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Jewish World Review Jan. 11, 2000/ 4 Shevat, 5760

Marianne M. Jennings

Marianne M. Jennings
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Oprah's lemmings -- I HAVE TRIED TO SEE the draw of Oprah. She has been grating on me since she interviewed Michael Jackson and she and Michael sang together. This incident made Barbara Walters look like Socrates. It's a good thing Oprah didn't get the Monica Lewinsky interview for we might have been subjected to duo thong-snapping in prime time.

I managed to ignore Oprah through the mad cow lawsuit brought after she swore off burgers on the air during a vegetarian wacko's description of death by ground round. As Oprah goes, so goes the country and with beef sales down, ranchers sued for libel. Oprah won largely because she had the jury as guests on her show, which she moved to Texas for the trial. Oprah gushed on the court house steps, "The First Amendment rocks." I'm must look up "rocks" in Blackstone.

But a 1999 poll that put Oprah as the country's most visionary leader among women (52%) and men (34%) has brought me to the breaking point. Other also-ran visionaries in the poll were Martha Stewart, Estee Lauder and Donna Karan, all the deep-thinkers of our time made the list. Well, deep thinkers and colorizers. I must look up "visionary" in Webster's People.

In my quest to understand Oprah power, I reviewed her joint books with hangers-on. In the Kitchen with Rosie is Oprah's cook's cookbook with Oprah's favorite recipes. Why does a society need to eat like Oprah? The book with her trainer, Bob Greene, is filled with warm anecdotes like how many times Oprah had to relieve herself on their long runs together. I don't have a trainer but I've learned to go to the bathroom before I run. The neighbors might look askance at a buck naked premenopausal woman in their Bougainvillea. We've already pushed the envelope with our dog who has her own stories about relief during exercise.

I am told that Oprah's power is her weight; her ratings climb as her weight does. And she does use those ratings. Her book club has turned obscure authors into celebrity millionaires. In one segment she sang the name of a book. This ability to send people scurrying to buy books (she has launched 28 consecutive best sellers with 20 million book sales) is puzzling for Oprah's book tastes are entirely predictable.

According to the New York Times, the Oprah book club selections have female authors (22 of the 28), small town settings, lead female characters who don't work, and darn good soap opera spin.
Editors are now commissioning Oprah books. There's something wrong with a country where citizens looks to television hosts for their reading lists and editors gear their lists for the next Oprah at 4:00.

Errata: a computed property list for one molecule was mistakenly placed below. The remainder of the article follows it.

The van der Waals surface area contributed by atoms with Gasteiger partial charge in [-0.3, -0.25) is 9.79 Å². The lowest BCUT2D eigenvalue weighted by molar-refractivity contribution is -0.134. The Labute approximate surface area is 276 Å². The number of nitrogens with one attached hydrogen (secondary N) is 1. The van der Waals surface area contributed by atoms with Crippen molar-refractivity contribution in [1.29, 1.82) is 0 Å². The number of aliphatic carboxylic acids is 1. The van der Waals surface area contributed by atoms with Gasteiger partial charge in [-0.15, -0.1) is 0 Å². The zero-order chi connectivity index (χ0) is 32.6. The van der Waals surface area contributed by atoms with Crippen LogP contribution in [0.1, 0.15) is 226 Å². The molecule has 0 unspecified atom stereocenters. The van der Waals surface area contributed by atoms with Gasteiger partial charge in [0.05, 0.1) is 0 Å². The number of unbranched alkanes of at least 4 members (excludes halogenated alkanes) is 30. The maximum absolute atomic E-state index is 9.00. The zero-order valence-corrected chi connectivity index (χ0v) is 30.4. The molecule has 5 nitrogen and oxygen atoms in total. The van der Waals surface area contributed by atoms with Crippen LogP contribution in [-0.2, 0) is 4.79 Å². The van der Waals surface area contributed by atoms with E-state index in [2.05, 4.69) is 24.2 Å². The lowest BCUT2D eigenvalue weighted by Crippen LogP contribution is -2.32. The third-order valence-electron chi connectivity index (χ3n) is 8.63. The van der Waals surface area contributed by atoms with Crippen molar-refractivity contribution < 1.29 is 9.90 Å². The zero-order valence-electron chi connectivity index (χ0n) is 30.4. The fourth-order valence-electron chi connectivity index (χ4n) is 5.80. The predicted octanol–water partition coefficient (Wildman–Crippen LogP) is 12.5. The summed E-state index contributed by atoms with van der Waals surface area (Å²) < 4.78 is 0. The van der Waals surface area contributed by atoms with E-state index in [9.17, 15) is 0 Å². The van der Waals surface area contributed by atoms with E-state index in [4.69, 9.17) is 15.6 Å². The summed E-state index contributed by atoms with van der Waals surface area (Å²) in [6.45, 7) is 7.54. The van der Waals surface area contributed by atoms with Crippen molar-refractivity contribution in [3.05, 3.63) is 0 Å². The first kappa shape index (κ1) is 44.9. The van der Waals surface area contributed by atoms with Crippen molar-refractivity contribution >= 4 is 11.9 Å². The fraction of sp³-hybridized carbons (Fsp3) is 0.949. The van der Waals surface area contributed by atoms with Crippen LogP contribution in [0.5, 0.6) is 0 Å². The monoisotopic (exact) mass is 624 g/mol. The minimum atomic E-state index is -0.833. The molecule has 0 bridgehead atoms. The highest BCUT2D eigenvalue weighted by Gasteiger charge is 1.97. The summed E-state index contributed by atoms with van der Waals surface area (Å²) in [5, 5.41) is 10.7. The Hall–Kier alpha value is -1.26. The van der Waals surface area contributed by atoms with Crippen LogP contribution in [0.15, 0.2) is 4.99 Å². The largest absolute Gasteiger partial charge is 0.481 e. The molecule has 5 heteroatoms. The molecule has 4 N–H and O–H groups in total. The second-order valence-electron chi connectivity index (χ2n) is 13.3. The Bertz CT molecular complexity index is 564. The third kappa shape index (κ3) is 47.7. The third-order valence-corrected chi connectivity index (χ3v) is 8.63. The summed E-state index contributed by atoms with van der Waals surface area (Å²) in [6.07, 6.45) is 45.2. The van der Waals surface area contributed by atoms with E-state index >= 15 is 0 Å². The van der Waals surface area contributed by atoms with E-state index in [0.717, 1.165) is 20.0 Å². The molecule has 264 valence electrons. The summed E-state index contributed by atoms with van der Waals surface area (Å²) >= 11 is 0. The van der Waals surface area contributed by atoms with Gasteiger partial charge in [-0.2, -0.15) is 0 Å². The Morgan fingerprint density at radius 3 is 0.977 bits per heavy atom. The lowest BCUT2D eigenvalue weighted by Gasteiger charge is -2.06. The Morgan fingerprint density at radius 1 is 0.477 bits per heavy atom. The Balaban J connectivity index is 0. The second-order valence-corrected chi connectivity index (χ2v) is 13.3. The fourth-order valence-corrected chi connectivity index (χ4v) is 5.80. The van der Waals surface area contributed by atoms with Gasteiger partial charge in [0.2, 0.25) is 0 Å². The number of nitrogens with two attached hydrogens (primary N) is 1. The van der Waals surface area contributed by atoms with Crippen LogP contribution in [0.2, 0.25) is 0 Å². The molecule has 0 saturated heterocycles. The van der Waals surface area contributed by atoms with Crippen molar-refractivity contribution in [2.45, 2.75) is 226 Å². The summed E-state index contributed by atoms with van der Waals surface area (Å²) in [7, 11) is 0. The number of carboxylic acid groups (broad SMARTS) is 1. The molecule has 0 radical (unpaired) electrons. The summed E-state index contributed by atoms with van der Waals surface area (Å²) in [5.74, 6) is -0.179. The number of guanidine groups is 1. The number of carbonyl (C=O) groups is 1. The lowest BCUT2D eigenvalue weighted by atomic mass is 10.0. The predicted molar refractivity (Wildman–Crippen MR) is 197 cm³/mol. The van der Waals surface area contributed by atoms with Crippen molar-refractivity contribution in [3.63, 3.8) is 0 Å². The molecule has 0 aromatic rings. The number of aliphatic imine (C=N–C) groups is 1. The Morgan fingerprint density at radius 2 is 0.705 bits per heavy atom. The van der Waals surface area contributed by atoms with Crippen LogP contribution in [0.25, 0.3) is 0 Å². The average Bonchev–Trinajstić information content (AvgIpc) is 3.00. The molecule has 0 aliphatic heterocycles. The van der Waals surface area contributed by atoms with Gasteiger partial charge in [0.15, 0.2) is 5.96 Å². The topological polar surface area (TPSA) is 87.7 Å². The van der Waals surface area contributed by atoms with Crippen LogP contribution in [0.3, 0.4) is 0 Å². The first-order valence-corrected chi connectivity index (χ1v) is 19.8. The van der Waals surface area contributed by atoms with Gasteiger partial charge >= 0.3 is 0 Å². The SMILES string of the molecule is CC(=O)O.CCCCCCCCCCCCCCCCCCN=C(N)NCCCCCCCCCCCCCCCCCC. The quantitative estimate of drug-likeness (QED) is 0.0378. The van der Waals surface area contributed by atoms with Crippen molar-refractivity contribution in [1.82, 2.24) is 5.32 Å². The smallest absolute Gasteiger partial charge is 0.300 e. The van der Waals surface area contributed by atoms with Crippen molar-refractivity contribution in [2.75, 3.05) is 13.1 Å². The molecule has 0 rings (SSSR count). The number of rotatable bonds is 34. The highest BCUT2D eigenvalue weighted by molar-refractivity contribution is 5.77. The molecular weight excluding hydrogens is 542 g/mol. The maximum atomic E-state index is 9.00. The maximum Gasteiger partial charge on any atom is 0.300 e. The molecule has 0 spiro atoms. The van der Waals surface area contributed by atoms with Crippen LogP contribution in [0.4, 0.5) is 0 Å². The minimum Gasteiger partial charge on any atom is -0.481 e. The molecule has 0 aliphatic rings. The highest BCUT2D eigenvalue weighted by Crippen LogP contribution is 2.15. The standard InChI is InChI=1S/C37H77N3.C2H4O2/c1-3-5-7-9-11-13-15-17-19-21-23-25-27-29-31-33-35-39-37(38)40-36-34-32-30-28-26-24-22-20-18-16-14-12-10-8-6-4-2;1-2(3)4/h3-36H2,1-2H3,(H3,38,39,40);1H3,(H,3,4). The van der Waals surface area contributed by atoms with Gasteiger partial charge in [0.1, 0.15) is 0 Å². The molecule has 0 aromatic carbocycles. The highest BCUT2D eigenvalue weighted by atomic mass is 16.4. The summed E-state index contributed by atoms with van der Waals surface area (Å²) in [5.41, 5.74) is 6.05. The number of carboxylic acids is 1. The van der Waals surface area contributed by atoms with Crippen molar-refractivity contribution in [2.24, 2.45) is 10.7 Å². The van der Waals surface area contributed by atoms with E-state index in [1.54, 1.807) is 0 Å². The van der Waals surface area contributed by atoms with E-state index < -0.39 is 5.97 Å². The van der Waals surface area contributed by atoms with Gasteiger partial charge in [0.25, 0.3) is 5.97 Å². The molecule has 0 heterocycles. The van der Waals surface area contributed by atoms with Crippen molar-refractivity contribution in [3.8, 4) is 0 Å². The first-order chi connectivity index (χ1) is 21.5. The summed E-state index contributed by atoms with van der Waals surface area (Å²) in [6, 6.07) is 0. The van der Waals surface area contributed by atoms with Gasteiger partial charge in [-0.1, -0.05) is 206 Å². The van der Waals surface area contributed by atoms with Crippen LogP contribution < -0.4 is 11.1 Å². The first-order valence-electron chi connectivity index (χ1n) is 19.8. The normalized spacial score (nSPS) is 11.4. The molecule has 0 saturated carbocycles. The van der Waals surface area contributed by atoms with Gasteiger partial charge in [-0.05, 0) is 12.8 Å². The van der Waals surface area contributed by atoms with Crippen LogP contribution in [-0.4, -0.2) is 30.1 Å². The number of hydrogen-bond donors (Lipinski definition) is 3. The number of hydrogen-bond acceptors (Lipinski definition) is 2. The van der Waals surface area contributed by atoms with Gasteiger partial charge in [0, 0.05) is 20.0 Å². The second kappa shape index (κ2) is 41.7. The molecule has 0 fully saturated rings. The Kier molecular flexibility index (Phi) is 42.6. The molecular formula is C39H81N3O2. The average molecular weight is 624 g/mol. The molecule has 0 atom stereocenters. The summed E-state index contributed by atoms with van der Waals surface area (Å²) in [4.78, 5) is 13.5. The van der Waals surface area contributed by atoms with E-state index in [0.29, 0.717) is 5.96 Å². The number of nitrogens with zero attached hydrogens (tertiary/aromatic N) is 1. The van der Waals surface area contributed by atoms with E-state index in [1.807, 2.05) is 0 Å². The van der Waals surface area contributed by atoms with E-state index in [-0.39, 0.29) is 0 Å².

My anti-Oprahism isn't jealousy. I reserve the wicked green eye for the grace of Audrey Hepburn, the mind of Gertrude Himmelfarb, or the insight of Barbara Olson. Perhaps Oprah's ego is the irritant. While on hold when I called Oprah's headquarters in Chicago to verify a few things for this column, I was treated to background music -- Oprah singing. If she tries to take over Susan Lucci's Broadway role in Annie Get Your Gun, I'll denounce my citizenship.

I was finally referred to the helpful research department, to wit, "We don't verify personal information." What could possibly be personal information about a woman whose book reveals how many times she goes to the bathroom while jogging?

Perhaps it is Oprah's attitude. When David Letterman called Oprah for a cameo on his show when he journeyed to Chicago she responded, "I am totally out of town." How is one totally out of town? Is one partially in town with a foot in Lake Michigan? Oprah and her erstwhile fiancÚ, Stedman, taught a graduate course on leadership this past fall at Northwestern University. I have no doubt Oprah held the students rapt. In the Entertainment Tonight world of Gen Xers, Oprah rocks. I'd have Oprah come and speak to my students too. But Oprah would face introspective questions I pose to other speakers. Why did her last movie, Beloved, flop? And what would her advice on leadership be if she weren't a star?

Perhaps Oprah is annoying because no one asks the whys of the homage we pay or examines what we're paying homage to. A life of marathons, live-in boyfriends, diets and moving from one thing to another perhaps because fulfillment is elusive. Oprah represents the expression of self: Doing what she wants, when she wants, because she wants to and hoping something satisfies. Her draw is the odd desire for her self-centered existence --- the envy of our times. Perhaps it's the inexplicable admiration for a woman whose values differ so from mine and those I wish for my daughters.

I want for them something more than $725 million and a successful book club, because there are other measures of success ever so subtle in their importance and oh so fulfilling in their simple execution. I expect more from them.

Perhaps Oprah is not the irritant but simply the manifestation of a culture searching for meaning in all the wrong places and vision in all the wrong people. I'm totally rocked by this thought.

JWR contributor Marianne M. Jennings is a professor of legal and ethical studies at Arizona State University. Send your comments by clicking here.


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© 2000, Marianne M. Jennings